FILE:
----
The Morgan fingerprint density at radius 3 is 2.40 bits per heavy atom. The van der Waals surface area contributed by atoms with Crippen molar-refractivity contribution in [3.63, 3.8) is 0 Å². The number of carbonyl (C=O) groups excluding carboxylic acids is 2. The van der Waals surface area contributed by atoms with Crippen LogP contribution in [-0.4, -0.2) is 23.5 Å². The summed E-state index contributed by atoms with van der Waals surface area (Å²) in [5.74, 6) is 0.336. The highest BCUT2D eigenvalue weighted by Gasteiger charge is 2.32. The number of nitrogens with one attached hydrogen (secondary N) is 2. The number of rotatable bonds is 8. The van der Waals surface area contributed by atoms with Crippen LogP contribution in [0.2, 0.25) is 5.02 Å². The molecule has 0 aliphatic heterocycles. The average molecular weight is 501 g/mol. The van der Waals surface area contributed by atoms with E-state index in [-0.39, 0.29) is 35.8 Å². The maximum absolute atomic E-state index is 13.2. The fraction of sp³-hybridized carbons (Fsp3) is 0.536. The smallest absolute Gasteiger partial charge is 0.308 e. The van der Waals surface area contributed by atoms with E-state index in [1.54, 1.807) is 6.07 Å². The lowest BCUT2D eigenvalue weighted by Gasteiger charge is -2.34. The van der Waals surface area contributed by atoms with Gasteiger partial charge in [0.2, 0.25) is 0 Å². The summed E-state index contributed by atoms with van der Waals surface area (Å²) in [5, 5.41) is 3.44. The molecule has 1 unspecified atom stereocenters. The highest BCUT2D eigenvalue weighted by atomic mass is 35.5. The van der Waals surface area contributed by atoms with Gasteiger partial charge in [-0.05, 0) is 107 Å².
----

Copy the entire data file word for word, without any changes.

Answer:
The Morgan fingerprint density at radius 3 is 2.40 bits per heavy atom. The van der Waals surface area contributed by atoms with Crippen molar-refractivity contribution in [3.63, 3.8) is 0 Å². The number of carbonyl (C=O) groups excluding carboxylic acids is 2. The van der Waals surface area contributed by atoms with Crippen LogP contribution in [-0.4, -0.2) is 23.5 Å². The summed E-state index contributed by atoms with van der Waals surface area (Å²) in [5.74, 6) is 0.336. The highest BCUT2D eigenvalue weighted by Gasteiger charge is 2.32. The number of nitrogens with one attached hydrogen (secondary N) is 2. The number of rotatable bonds is 8. The van der Waals surface area contributed by atoms with Crippen LogP contribution in [0.2, 0.25) is 5.02 Å². The molecule has 0 aliphatic heterocycles. The average molecular weight is 501 g/mol. The van der Waals surface area contributed by atoms with E-state index in [-0.39, 0.29) is 35.8 Å². The maximum absolute atomic E-state index is 13.2. The fraction of sp³-hybridized carbons (Fsp3) is 0.536. The smallest absolute Gasteiger partial charge is 0.308 e. The van der Waals surface area contributed by atoms with E-state index in [1.54, 1.807) is 6.07 Å². The lowest BCUT2D eigenvalue weighted by Gasteiger charge is -2.34. The van der Waals surface area contributed by atoms with Gasteiger partial charge in [0.2, 0.25) is 0 Å². The summed E-state index contributed by atoms with van der Waals surface area (Å²) in [5, 5.41) is 3.44. The molecule has 1 unspecified atom stereocenters. The highest BCUT2D eigenvalue weighted by atomic mass is 35.5. The van der Waals surface area contributed by atoms with Gasteiger partial charge in [-0.05, 0) is 107 Å².